8 Tips for Recruiting in Low Unemployment
This is one tight labor market. In case you haven’t been recruiting lately, let me tell you: it’s really tough to find talent if you don’t have a smart game plan and compelling value to offer as an employer, as well as an attractive employer brand. Unemployment is at 2.4% in Denver and statewide in Colorado. In Boulder, it’s 2.1%, and nationwide in the U.S. unemployment is sitting at 4.1%. But with unemployment this low, the additional piece is that the cost of sourcing and hiring new employees has gone up. And we need to recognize and budget for that fact, as well as identifying creative and affordable ways to attract new talent.
I’m an HR professional who recruits, not a recruiter. So, I don’t have access to paid platforms and I don’t have the luxury of having my focus be allocated entirely on sourcing and recruiting great talent. If I throw up an ad (even a sticky and compelling one) on a platform that gives me tons of eyeballs, these days I don’t have lots of qualified people who are looking to apply. And especially if my client hasn’t budgeted for and implemented the groundwork needed to establish visibility and interest from job seekers in them as an employer of choice, my job gets a lot more difficult.
Today, I’m recommending my clients consider the following recommendations, many of which can support both job seeker attraction and employee retention:
· Use video on company career pages to show what jobs really look like (and showcase their employees in a unique way that communicates their organization’s values and attractiveness as an employer)
· Institute creative compensation and benefits options that are highly valuable to job seekers and employees, and that reinforce your company’s values, then make sure they’re marketed to potential hires. Some examples are: student loan repayment, sabbaticals, earning a gift on your work anniversary that is actually meaningful (i.e., a new bicycle (or alternative gift of similar value) for employees at a cycling industry company), or a small annual bank of volunteer PTO time where they can be paid to do good work for a local nonprofit with a mission they’re passionate about.
· Budget for staff time and technology to source and build pipelines of candidates for roles that are likely to be needed in the near future. These are not just roles that turn over or have variable demand, but are also key positions revealed during succession planning.
· Make your employees into ambassadors for your employer brand. Share content on social media and encourage them to do the same. Yes, this means that you will need to address employee engagement first, so that your ambassadors have an authentic and attractive story to share about what it’s like to work for you.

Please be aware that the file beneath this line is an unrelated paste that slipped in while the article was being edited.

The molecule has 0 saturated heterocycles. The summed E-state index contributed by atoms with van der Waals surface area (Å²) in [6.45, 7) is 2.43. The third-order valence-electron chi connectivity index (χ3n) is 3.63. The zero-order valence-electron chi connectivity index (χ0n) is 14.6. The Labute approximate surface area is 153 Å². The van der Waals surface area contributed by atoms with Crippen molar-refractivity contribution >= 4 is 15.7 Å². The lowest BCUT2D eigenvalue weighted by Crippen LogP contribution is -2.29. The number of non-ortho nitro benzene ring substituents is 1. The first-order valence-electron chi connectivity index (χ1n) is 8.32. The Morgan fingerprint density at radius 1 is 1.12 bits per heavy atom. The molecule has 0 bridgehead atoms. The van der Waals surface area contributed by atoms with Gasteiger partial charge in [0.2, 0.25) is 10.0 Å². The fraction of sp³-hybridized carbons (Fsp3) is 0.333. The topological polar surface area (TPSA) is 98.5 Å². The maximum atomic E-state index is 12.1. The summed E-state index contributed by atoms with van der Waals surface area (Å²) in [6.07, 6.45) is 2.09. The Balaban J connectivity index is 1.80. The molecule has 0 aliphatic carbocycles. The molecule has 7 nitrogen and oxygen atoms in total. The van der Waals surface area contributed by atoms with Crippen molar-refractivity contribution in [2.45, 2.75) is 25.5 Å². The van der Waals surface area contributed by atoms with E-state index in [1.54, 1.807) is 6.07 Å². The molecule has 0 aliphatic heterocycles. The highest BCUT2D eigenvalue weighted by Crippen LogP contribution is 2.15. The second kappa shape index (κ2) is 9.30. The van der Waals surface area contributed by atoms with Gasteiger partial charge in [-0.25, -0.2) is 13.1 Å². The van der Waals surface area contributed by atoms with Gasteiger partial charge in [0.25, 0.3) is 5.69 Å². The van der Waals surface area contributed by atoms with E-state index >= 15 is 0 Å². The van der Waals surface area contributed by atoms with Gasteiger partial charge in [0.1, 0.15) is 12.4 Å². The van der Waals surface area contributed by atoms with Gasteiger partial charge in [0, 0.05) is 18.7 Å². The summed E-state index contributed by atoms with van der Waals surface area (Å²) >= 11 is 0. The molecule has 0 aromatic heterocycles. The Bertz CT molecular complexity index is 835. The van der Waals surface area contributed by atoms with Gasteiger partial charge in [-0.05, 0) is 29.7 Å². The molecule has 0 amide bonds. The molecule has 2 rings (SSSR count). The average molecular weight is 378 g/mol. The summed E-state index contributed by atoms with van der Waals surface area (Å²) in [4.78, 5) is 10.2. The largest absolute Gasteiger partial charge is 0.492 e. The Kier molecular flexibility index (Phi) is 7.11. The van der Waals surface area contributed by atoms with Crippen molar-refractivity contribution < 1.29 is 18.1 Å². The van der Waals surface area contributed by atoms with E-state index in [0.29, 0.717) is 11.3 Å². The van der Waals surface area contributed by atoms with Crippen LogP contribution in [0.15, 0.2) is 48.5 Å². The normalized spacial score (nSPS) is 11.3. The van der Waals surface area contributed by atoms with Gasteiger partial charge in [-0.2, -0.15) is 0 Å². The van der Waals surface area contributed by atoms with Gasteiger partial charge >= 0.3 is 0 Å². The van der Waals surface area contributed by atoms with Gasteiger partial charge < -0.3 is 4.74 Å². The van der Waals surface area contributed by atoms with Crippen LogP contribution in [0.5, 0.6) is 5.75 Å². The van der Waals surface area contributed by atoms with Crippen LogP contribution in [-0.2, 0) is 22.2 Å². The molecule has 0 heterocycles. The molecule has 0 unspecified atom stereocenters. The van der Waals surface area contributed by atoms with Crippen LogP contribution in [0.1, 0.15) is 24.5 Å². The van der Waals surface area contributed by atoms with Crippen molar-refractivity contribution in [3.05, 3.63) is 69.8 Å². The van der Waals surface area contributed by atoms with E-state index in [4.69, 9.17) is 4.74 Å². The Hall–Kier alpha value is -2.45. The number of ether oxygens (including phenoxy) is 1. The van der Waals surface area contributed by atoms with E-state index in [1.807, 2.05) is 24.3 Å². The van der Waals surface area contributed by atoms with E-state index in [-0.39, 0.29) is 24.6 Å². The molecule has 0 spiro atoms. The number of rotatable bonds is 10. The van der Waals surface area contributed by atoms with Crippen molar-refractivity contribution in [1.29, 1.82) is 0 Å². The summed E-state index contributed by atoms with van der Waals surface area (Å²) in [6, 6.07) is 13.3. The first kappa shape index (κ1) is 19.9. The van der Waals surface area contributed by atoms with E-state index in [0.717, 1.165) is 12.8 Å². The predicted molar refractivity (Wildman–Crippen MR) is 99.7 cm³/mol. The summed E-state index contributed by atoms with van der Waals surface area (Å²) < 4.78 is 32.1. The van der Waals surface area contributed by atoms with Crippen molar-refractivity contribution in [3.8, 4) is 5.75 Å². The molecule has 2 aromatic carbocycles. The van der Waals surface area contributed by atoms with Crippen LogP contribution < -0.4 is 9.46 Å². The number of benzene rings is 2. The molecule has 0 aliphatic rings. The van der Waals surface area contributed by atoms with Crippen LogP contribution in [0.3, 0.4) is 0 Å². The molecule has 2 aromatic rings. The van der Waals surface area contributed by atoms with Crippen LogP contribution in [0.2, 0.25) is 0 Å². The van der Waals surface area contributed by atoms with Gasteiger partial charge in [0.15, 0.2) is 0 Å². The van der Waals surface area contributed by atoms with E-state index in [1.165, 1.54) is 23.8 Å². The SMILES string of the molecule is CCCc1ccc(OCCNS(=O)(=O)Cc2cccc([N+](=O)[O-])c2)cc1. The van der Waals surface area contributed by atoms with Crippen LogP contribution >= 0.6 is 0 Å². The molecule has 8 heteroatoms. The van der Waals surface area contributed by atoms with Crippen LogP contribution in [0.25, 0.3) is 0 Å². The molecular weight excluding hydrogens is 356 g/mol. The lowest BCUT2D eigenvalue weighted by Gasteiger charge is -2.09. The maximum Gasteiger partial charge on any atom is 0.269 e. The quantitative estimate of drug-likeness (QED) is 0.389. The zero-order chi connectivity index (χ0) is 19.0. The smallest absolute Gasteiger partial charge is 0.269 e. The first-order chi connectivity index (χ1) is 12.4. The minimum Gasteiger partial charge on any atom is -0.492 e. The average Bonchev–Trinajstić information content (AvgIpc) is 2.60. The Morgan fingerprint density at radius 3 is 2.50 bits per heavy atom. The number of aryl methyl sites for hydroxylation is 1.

· Invest in technology that allows for creation of a talent community where job seekers not right for one position may be identified as a fit for another, and that also effectively supports recruiters in identifying high value potential hires they can keep warm for later opportunities that are likely to come up. This needn’t be highly complex or expensive, but it does take some thought and expertise to determine requirements and find the right cloud-based platform or system solution, depending on the complexity of the client need.
· Involve your leaders in sourcing talent and building your employer brand. Often managers are involved in professional and industry groups where they network with others who might have skills that could be needed by the organization in futures hires. Create and share a game plan with them for identifying candidates who should be in your pipeline. Often these people are currently employed-organizational leaders must be tasked with responsibility for continuously not only representing the company in the community but also looking for opportunities to recruit new talent. This activity shouldn’t just start when an opening becomes available.
· Don’t let time to fill be your trigger to hire. It is naturally going to take longer to find the right new employee for your teams in this tight market. Hold out for the right new employee who will shine and stay to help your organization be successful.
And the final, but most important recommendation is that in EVERY interaction with job seekers, my clients must represent their employer brand in a positive way by being responsive, professional, friendly and respectful of people’s time and interest. If done the right way, this is the lowest cost recommendation but potentially the highest impact. If employers can turn job seekers themselves who weren’t chosen for positions into brand ambassadors, then a very small positive action can have an amazing ripple effect. Job seekers, after all, are often customers, and they also might be right for another position down the road, even if they weren’t hired for the one at hand.
Sourcing, recruiting and hiring can be successful in today’s low-unemployment environment. It just takes some creativity and prior planning, as well as a little bit of patience.